Over 83% of Food Distributed by Mid-South Food Bank Consists of High Nutritious Value
If you only had $1.40 to spend on a meal, would you buy 1 head of lettuce or 3 boxes of macaroni and cheese? For thousands of our Mid-South neighbors, that’s a daily and weekly choice. The average monthly SNAP (Supplemental Nutrition Assistance Program, often called food stamps) benefit per person in Tennessee is $132.20, which works out to roughly $4.41 per person per day, or $1.48 per meal. For a household, it's $271.50 (all of this was tallied before the recent $40 billion dollar cut to the program). When you are trying to feed a family on such a limited budget, fresh produce often simply doesn’t fit in.
But Mid-South Food Bank is working to expand access to fresh produce and other healthy foods to the nearly half a million Mid-Southerners in need. Although there is more cost involved, Mid-South Food Bank works to deliver healthy, nutritious food to the underserved. That includes efforts to provide the healthiest options possible, from lean protein to low-sodium canned foods and products without extra sugar and corn syrup. And as much fresh produce possible.
In the Mid-South, 21% of the population struggles with hunger and food insecurity. Food insecurity means that you don’t know where your next meal is coming from. Or, as Feeding America, the largest network of Food Banks across the country, says “unable to consistently access nutritious and adequate amounts of food necessary for a healthy life.” (The Mid South Food Bank is part of the Feeding America network). It might be the last days of your pay period and there is no money left or the last week before your next benefit check. It might mean you live in an area where transportation costs are high and there is no ready access to grocery stores. People in need make use of soup kitchens and food pantries supported by Mid-South Food Bank to fill the gap. Mid-South Food Bank serves 31 counties in Tennessee, Arkansas and Mississippi through 277 partner agencies with 332 charitable feeding program. Mississippi and Arkansas rank as the top two states with the highest rates of food insecurity, so it is monumental task.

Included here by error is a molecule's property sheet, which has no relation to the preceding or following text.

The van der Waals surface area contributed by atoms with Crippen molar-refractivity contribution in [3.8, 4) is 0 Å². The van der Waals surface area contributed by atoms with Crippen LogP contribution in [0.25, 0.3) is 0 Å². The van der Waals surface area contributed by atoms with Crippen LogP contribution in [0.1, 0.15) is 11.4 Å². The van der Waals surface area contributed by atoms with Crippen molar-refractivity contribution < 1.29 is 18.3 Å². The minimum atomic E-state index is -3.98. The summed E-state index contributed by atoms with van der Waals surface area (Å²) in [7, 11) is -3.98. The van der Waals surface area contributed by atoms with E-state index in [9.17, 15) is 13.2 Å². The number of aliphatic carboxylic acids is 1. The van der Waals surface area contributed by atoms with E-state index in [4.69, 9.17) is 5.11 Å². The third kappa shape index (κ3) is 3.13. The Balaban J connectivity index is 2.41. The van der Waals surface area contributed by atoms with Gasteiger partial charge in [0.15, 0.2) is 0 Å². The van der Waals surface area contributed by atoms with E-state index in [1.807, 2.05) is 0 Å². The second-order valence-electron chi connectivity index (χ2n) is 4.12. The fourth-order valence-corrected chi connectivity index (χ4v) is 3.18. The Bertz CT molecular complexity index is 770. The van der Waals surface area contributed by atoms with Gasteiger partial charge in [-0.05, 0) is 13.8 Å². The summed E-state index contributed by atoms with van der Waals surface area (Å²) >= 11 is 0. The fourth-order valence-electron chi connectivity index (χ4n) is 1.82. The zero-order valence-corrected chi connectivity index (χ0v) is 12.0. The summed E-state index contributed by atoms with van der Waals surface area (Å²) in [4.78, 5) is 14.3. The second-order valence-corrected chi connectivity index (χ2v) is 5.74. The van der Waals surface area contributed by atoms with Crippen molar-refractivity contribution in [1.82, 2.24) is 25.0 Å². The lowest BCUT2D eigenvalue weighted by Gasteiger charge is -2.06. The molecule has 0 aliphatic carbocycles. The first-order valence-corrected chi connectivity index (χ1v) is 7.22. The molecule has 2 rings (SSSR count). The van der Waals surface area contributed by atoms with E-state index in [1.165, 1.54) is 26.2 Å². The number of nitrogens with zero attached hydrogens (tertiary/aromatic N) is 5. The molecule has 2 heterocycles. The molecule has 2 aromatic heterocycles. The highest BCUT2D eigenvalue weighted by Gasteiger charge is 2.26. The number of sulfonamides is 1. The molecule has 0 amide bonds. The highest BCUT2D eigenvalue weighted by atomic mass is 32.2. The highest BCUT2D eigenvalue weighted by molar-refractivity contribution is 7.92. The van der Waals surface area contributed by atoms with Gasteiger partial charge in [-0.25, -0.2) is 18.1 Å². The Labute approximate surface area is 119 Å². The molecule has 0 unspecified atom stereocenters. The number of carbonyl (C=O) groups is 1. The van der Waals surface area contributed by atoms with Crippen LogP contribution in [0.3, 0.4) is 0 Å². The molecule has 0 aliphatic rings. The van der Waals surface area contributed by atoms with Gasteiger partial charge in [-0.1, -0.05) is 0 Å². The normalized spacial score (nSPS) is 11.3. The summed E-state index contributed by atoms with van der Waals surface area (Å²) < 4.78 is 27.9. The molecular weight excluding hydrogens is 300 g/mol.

Most of the fresh produce is distributed through the Mobile Pantry Program. Every week, partner agencies throughout the service area set up events and the Food Bank brings truckloads of food to be distributed directly to households. A Mobile Pantry distributes as much as 50,000 pounds of food at each visit. The Kids Café program also benefits from available fresh produce. Kids Cafes around the area serve kids nutritious hot meals in a safe environment and volunteers teach important lessons about nutrition. Produce also makes its way to shelves of the shopping area that supply agencies like soup kitchens.
Hunger is a health issue.
Obesity is a marker for poor nutrition. It is not simply that people eat too much, but that the food they have access to is not nutritionally complete. If a head of lettuce costs $1 and a box of instant noodles cost 39 cents, that is often the choice that has to be made. Poor nutrition can also lead to increased rates of diabetes and other diseases. Kids who aren’t eating well have trouble concentrating and behaving in school, and that affects their overall achievement. For seniors, the choice is sometimes medicine, transportation to a doctor, or healthy food. And poor nutrition has an affect on the elderly too, making it more difficult to recover from illness or injury or to fight conditions like osteoporosis or heart disease. Incorporating more fresh fruits and vegetables is not just about staving off hunger, it’s about building stronger bodies.